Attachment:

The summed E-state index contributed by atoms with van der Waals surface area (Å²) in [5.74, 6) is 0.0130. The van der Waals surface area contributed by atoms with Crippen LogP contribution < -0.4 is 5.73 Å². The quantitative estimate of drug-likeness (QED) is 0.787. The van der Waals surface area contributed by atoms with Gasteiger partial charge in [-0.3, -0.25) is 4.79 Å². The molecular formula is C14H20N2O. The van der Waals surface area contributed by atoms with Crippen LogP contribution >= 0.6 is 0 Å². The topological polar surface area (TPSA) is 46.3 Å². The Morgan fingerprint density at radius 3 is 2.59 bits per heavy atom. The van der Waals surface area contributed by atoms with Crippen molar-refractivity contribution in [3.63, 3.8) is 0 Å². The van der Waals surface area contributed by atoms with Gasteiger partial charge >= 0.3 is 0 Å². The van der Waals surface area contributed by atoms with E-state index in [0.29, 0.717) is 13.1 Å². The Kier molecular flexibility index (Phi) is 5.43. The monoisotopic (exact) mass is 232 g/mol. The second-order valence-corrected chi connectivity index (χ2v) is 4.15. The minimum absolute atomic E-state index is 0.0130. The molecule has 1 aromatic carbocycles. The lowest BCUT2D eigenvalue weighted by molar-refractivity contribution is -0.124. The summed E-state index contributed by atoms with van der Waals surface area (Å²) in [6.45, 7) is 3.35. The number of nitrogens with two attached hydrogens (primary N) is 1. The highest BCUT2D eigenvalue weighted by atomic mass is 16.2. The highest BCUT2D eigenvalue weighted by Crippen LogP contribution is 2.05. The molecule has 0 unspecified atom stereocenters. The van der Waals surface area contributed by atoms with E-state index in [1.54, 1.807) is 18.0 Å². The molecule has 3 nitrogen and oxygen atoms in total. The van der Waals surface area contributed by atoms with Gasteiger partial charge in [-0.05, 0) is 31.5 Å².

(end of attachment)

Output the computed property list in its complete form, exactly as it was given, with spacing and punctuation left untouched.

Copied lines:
The summed E-state index contributed by atoms with van der Waals surface area (Å²) in [5.74, 6) is 0.0130. The van der Waals surface area contributed by atoms with Crippen LogP contribution < -0.4 is 5.73 Å². The quantitative estimate of drug-likeness (QED) is 0.787. The van der Waals surface area contributed by atoms with Gasteiger partial charge in [-0.3, -0.25) is 4.79 Å². The molecular formula is C14H20N2O. The van der Waals surface area contributed by atoms with Crippen LogP contribution >= 0.6 is 0 Å². The topological polar surface area (TPSA) is 46.3 Å². The Morgan fingerprint density at radius 3 is 2.59 bits per heavy atom. The van der Waals surface area contributed by atoms with Crippen molar-refractivity contribution in [3.63, 3.8) is 0 Å². The van der Waals surface area contributed by atoms with Gasteiger partial charge >= 0.3 is 0 Å². The van der Waals surface area contributed by atoms with E-state index in [0.29, 0.717) is 13.1 Å². The Kier molecular flexibility index (Phi) is 5.43. The monoisotopic (exact) mass is 232 g/mol. The second-order valence-corrected chi connectivity index (χ2v) is 4.15. The minimum absolute atomic E-state index is 0.0130. The molecule has 1 aromatic carbocycles. The lowest BCUT2D eigenvalue weighted by molar-refractivity contribution is -0.124. The summed E-state index contributed by atoms with van der Waals surface area (Å²) in [6.45, 7) is 3.35. The number of nitrogens with two attached hydrogens (primary N) is 1. The highest BCUT2D eigenvalue weighted by atomic mass is 16.2. The highest BCUT2D eigenvalue weighted by Crippen LogP contribution is 2.05. The molecule has 0 unspecified atom stereocenters. The van der Waals surface area contributed by atoms with E-state index in [1.54, 1.807) is 18.0 Å². The molecule has 3 nitrogen and oxygen atoms in total. The van der Waals surface area contributed by atoms with Gasteiger partial charge in [-0.05, 0) is 31.5 Å².